In 1976, a chemical plant explosion near Seveso, Italy, resulted in the highest known exposure to 2,3,7,8-tetrachlorodibenzo-p-dioxin (TCDD) in residential populations. In 1996, we initiated the Seveso Women's Health Study (SWHS), a historical cohort study of females who were ≤ 40 years old at the time of explosion and residents of the most heavily contaminated areas, zones A and B. Serum samples collected near the time of the explosion were analyzed for TCDD. We also analyzed pooled serum samples collected in 1976 from females who resided in zone non-ABR, the "unexposed" zone, to assess concurrent background exposures to other dioxins, furans, and coplanar polychlorinated biphenyls (PCBs). The median lipid-adjusted TCDD level for residents of zones A and B combined was 56 ppt (range = 2.5-56,000 ppt). Zone A residents had 5-fold higher TCDD levels (n = 67, median = 272 ppt) than did zone B residents (n = 814, median = 47 ppt). The youngest children had the highest TCDD levels, which decreased with age at explosion until approximately 13 years of age and were constant thereafter. Therefore, children living in zones A and B received a disproportionately higher exposure to TCDD as a result of the explosion. Zone of residence and age were the strongest predictors of TCDD level. Chloracne, nearby animal mortality, location (outdoors vs. indoors) at the time of explosion, and consumption of homegrown food were also related to serum TCDD levels. The serum pools from zone non-ABR residents had an average TCDD concentration of 20.2 ppt, and average total toxic equivalent (TEQ) concentration of 100.4 ppt. Therefore, background exposure to dioxins, furans, and PCBs unrelated to the explosion may have been substantial. As a consequence, previous SWHS studies that considered only TCDD exposure may have underestimated health effects due to total TEQ concentrations.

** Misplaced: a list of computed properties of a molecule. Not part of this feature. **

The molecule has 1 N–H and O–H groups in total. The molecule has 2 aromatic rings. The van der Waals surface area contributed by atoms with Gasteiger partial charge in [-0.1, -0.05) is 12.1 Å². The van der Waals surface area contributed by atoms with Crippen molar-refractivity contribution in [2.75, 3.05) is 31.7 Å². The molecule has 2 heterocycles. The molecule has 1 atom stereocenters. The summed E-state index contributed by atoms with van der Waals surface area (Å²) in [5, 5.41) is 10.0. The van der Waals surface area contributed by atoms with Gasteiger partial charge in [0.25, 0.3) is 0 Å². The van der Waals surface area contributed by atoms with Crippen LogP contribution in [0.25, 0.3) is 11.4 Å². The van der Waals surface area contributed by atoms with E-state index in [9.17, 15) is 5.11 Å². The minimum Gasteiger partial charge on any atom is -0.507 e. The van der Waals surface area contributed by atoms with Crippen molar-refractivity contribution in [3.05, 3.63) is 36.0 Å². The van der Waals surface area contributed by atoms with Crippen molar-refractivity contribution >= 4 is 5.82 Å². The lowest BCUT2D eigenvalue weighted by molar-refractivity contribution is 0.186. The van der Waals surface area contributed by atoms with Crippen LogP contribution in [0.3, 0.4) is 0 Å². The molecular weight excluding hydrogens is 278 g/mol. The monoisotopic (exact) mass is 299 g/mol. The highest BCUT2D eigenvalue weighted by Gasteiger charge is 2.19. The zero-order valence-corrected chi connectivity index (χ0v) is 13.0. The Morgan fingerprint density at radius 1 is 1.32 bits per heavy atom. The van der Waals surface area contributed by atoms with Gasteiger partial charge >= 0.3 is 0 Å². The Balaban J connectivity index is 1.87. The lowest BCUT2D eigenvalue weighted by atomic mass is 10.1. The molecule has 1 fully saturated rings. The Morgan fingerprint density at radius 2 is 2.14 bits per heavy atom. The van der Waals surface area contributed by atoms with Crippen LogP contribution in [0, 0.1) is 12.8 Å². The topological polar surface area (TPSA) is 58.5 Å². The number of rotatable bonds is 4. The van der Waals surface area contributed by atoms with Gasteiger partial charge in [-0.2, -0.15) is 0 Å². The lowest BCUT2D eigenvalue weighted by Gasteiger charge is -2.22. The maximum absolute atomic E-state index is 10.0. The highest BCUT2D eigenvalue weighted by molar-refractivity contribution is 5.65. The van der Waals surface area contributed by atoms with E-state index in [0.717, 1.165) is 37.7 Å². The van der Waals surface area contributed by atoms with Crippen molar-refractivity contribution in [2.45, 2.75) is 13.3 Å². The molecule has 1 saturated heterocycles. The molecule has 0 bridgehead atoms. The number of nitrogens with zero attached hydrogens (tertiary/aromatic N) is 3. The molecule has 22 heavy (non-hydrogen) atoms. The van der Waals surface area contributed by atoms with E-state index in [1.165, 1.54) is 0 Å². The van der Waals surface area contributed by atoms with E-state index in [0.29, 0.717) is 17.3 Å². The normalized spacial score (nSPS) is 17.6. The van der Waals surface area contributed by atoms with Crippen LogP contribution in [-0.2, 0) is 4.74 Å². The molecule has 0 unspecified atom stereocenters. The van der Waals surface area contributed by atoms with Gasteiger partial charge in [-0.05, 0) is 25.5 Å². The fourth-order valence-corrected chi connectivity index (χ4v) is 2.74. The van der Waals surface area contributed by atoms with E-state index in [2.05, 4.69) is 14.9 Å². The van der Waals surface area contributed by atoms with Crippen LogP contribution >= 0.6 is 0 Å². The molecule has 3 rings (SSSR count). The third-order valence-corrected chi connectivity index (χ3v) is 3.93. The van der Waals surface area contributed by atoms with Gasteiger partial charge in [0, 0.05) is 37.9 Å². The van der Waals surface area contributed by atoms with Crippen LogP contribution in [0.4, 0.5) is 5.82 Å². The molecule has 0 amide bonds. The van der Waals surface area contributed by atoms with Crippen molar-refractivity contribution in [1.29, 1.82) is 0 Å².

|Number of pages||6|
|Journal||Environmental Health Perspectives|
|Publication status||Published - Jan 2004|
ASJC Scopus subject areas
- Environmental Science(all)
- Environmental Chemistry
- Public Health, Environmental and Occupational Health